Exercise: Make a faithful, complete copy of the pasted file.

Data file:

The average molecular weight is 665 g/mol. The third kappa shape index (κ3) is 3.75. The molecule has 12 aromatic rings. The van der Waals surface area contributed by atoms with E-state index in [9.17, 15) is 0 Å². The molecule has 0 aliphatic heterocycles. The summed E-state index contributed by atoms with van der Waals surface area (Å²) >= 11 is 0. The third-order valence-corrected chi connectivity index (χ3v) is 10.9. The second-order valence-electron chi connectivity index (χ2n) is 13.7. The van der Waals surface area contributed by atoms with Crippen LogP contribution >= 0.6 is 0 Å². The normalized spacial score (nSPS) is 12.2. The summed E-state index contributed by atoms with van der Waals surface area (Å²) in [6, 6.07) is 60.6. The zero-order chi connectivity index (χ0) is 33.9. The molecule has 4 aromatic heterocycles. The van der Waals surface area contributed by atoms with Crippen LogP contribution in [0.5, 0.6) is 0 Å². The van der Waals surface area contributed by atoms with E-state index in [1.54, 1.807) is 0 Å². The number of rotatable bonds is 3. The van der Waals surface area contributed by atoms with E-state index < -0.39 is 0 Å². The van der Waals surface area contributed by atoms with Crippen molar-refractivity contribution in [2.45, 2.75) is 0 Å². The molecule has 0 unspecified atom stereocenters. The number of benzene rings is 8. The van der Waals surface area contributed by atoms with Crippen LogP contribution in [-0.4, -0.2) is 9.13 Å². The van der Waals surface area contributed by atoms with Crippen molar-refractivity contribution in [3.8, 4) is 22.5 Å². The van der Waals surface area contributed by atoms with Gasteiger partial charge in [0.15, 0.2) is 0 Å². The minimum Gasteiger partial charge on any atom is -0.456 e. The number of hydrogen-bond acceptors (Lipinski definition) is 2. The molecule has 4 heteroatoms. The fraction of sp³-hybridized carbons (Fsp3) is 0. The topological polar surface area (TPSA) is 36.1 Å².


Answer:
The average molecular weight is 665 g/mol. The third kappa shape index (κ3) is 3.75. The molecule has 12 aromatic rings. The van der Waals surface area contributed by atoms with E-state index in [9.17, 15) is 0 Å². The molecule has 0 aliphatic heterocycles. The summed E-state index contributed by atoms with van der Waals surface area (Å²) >= 11 is 0. The third-order valence-corrected chi connectivity index (χ3v) is 10.9. The second-order valence-electron chi connectivity index (χ2n) is 13.7. The van der Waals surface area contributed by atoms with Crippen LogP contribution >= 0.6 is 0 Å². The normalized spacial score (nSPS) is 12.2. The summed E-state index contributed by atoms with van der Waals surface area (Å²) in [6, 6.07) is 60.6. The zero-order chi connectivity index (χ0) is 33.9. The molecule has 4 aromatic heterocycles. The van der Waals surface area contributed by atoms with Crippen LogP contribution in [0.5, 0.6) is 0 Å². The van der Waals surface area contributed by atoms with E-state index in [1.54, 1.807) is 0 Å². The number of rotatable bonds is 3. The van der Waals surface area contributed by atoms with E-state index < -0.39 is 0 Å². The van der Waals surface area contributed by atoms with Crippen molar-refractivity contribution in [2.45, 2.75) is 0 Å². The molecule has 0 unspecified atom stereocenters. The number of benzene rings is 8. The van der Waals surface area contributed by atoms with Crippen LogP contribution in [-0.4, -0.2) is 9.13 Å². The van der Waals surface area contributed by atoms with Crippen molar-refractivity contribution in [3.8, 4) is 22.5 Å². The van der Waals surface area contributed by atoms with Gasteiger partial charge in [0.15, 0.2) is 0 Å². The minimum Gasteiger partial charge on any atom is -0.456 e. The number of hydrogen-bond acceptors (Lipinski definition) is 2. The molecule has 4 heteroatoms. The fraction of sp³-hybridized carbons (Fsp3) is 0. The topological polar surface area (TPSA) is 36.1 Å².